Sophie Wilkinson | Contributing Editor | Thursday, 31 August 2017

5 Angles The All-Female Lord Of The Flies Film Should Take

5 Angles The All-Female Lord Of The Flies Film Should Take

The Debrief: Which one's your favourite? We're pretty keen on Mutya Buena featuring, to be honest...

Anyone who went to an all-girls school and/or has an opinion on them, rejoice! Lord of the Flies is getting a Hollywood makeover, but also a gender flip, as the story will be about a bunch of young girls, instead of a bunch of young boys, stuck on an island.

According to Deadline, Scott McGehee and David Siegel, two men, might we add, have signed a deal with Warner Brothers to remake the 1954 novel. It’ll be the third English-language film adaptation of William Golding’s story, which has long been treated as a powerful explorations of human ethics. It has also long been cited as an example of ‘boys will be boys’ sorts of behaviour. You know, the sort that Melania Trump used to excuse then-59 year old Donald Trump’s behaviour when he made those ‘Grab ‘em by the pussy’ remarks. 

Criticism of Lord of the Flies come in on none other than Twitter, where users have complained that girls would never do what the boys in Lord of the Flies do, because girls simply aren’t socialised that way. But David Siegel said: ‘We want to do a very faithful but contemporised adaptation of the book, but our idea was to do it with all girls rather than boys.

‘It is a timeless story that is especially relevant today, with the interpersonal conflicts and bullying, and the idea of children forming a society and replicating the behaviour they saw in grownups before they were marooned.’

Just in case these two guy directors need a bit of help in how to put the film together, here are five ways they could take the film, for better or for worse.

1. The ‘women are totally hysterically mad and all you have to do to prove it is put a bunch of them together without sensible men to police them’ angle

See: Without Men, the 2011 Eva Longoria film she made between series of Desperate Housewives. Set somewhere in Latin America (it didn't seem to matter to the filmmakers where), the women were depicted as hysterical messes. This isn't always bad; the superb 1947 thriller Black Narcissus does the same. The difference, though, is 1947 was quite a long time ago and 2011 wasn't. Also, there was no gratituous and men-grabby lesbianism.

2. The 'Taylor Swift’s Girl-Squad' angle

This will involve a cast of completely random mates, vying for popularity within the group all wearing ‘I <3 TS T-shirts. They will have very little in common with each other bar their polite competition with one another.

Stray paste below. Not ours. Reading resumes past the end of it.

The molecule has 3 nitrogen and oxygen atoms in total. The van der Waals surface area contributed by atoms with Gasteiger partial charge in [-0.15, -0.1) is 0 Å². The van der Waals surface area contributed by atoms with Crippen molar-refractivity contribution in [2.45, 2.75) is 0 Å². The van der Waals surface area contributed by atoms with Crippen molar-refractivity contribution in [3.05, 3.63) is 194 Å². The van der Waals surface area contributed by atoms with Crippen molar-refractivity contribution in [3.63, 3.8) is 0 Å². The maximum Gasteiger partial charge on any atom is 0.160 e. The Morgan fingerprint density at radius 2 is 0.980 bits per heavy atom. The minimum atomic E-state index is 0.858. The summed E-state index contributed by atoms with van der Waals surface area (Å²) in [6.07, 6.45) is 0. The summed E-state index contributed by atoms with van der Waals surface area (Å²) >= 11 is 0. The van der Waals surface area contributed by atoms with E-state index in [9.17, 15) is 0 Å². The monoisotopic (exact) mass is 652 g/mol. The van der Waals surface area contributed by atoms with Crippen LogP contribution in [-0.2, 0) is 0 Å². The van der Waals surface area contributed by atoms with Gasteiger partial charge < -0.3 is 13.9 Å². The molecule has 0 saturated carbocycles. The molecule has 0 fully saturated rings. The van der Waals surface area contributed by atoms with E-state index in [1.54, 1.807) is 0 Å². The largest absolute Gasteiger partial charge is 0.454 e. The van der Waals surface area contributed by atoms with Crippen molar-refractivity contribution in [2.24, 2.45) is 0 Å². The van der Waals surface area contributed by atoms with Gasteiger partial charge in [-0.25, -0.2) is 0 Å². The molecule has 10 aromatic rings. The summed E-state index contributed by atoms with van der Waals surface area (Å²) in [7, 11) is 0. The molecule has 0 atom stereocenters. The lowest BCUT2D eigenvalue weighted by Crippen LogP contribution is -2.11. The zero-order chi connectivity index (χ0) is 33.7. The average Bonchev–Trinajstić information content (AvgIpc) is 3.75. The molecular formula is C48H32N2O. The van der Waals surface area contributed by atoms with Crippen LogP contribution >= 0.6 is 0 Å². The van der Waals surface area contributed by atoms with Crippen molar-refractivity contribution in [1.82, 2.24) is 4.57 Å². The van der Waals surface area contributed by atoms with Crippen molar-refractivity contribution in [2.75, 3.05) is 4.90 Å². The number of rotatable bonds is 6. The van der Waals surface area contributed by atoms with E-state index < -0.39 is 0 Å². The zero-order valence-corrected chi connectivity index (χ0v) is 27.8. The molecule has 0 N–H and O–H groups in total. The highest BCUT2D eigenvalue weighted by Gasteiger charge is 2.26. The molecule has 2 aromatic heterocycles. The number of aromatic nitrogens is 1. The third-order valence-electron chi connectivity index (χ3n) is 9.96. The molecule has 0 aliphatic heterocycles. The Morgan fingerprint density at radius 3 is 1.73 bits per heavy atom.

3. The ‘silly nonsense’ angle

Kristen Wiig, Melissa McCarthy and a whole slew of other female comedians who make us chuckle on SNL will be drafted in to make this whole story a lot less stressful, and a lot more a pastiche on all those survivalist Bear Grylls-style TV programmes that so dominate our lives that you’ll know grown men (and women!) who fling themselves around muddy fields in Wandsworth all weekend in the name of prepping for ‘Tough Mudder’ challenges.

This isn’t only called the ‘silly nonsense’ angle because of the silly banter of the prospective film, but because a whole bunch of blokes are going to get upset that a fictional film set in the midst of a nuclear war will be so radical as to show - shock! - girls being stranded on an island then arguing, instead of boys being stranded on an island and then arguing. If you don’t believe us, grown men got upset that Ghostbusters, a film about people hunting ghosts, was remade with an all-female cast. The trailer above? It has one million down-votes on YouTube to 300,000 up-votes!

4. The ‘Sugababes’ angle

The top dog in the beach-side camp gains power via three younger members of her party, but then replaces them one by one until none of the original lieutenants are in power anymore. At one point, two of the lieutenants make up their own language so they can talk to each other in front of the third without her understanding what they’re saying.

5. The ‘LOST’ angle

The whole thing will be a beautifully-shot over-long musing on life, featuring model-beautiful people in natural jungle, beach and mountain settings as well as scary-not-scary apparent threats. Ridiculous coincidences and gaping chasmic plotholes will feature heavily, yet it will all lapped up by nerds on forums. The ending will be a phoned in cop-out and most people would have walked out of the cinema by then.

Take your pick, lads!

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Tags: Film